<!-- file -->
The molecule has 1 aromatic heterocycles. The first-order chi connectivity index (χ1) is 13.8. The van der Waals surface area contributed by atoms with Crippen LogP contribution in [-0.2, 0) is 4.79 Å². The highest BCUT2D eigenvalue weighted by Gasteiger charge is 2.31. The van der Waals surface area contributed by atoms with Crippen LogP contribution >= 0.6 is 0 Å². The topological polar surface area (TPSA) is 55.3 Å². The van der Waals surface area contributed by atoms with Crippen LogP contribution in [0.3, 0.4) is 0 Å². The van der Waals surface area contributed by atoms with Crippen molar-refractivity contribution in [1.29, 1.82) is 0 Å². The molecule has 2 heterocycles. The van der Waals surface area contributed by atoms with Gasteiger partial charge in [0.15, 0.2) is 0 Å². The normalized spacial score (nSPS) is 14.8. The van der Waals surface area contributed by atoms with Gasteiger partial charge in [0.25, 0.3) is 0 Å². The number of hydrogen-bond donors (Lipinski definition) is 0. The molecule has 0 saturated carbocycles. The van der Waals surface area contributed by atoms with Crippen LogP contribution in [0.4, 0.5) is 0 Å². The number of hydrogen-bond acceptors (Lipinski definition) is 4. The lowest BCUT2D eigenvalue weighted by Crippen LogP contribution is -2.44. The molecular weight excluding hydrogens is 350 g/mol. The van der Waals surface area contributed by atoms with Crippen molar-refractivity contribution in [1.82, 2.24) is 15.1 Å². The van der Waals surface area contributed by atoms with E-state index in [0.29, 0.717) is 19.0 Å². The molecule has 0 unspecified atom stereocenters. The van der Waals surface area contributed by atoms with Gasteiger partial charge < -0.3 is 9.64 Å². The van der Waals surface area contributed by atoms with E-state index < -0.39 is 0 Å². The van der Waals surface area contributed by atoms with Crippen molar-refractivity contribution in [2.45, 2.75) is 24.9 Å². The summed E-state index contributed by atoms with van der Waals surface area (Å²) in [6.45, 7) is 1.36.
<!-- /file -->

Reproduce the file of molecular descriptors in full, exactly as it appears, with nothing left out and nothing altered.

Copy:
The molecule has 1 aromatic heterocycles. The first-order chi connectivity index (χ1) is 13.8. The van der Waals surface area contributed by atoms with Crippen LogP contribution in [-0.2, 0) is 4.79 Å². The highest BCUT2D eigenvalue weighted by Gasteiger charge is 2.31. The van der Waals surface area contributed by atoms with Crippen LogP contribution >= 0.6 is 0 Å². The topological polar surface area (TPSA) is 55.3 Å². The van der Waals surface area contributed by atoms with Crippen LogP contribution in [0.3, 0.4) is 0 Å². The van der Waals surface area contributed by atoms with Crippen molar-refractivity contribution in [1.29, 1.82) is 0 Å². The molecule has 2 heterocycles. The van der Waals surface area contributed by atoms with Gasteiger partial charge in [0.15, 0.2) is 0 Å². The normalized spacial score (nSPS) is 14.8. The van der Waals surface area contributed by atoms with Gasteiger partial charge in [0.25, 0.3) is 0 Å². The number of hydrogen-bond donors (Lipinski definition) is 0. The molecule has 0 saturated carbocycles. The van der Waals surface area contributed by atoms with Crippen LogP contribution in [0.4, 0.5) is 0 Å². The number of hydrogen-bond acceptors (Lipinski definition) is 4. The lowest BCUT2D eigenvalue weighted by Crippen LogP contribution is -2.44. The molecular weight excluding hydrogens is 350 g/mol. The van der Waals surface area contributed by atoms with Crippen molar-refractivity contribution in [1.82, 2.24) is 15.1 Å². The van der Waals surface area contributed by atoms with E-state index in [0.29, 0.717) is 19.0 Å². The molecule has 0 unspecified atom stereocenters. The van der Waals surface area contributed by atoms with Gasteiger partial charge < -0.3 is 9.64 Å². The van der Waals surface area contributed by atoms with E-state index < -0.39 is 0 Å². The van der Waals surface area contributed by atoms with Crippen molar-refractivity contribution in [2.45, 2.75) is 24.9 Å². The summed E-state index contributed by atoms with van der Waals surface area (Å²) in [6.45, 7) is 1.36.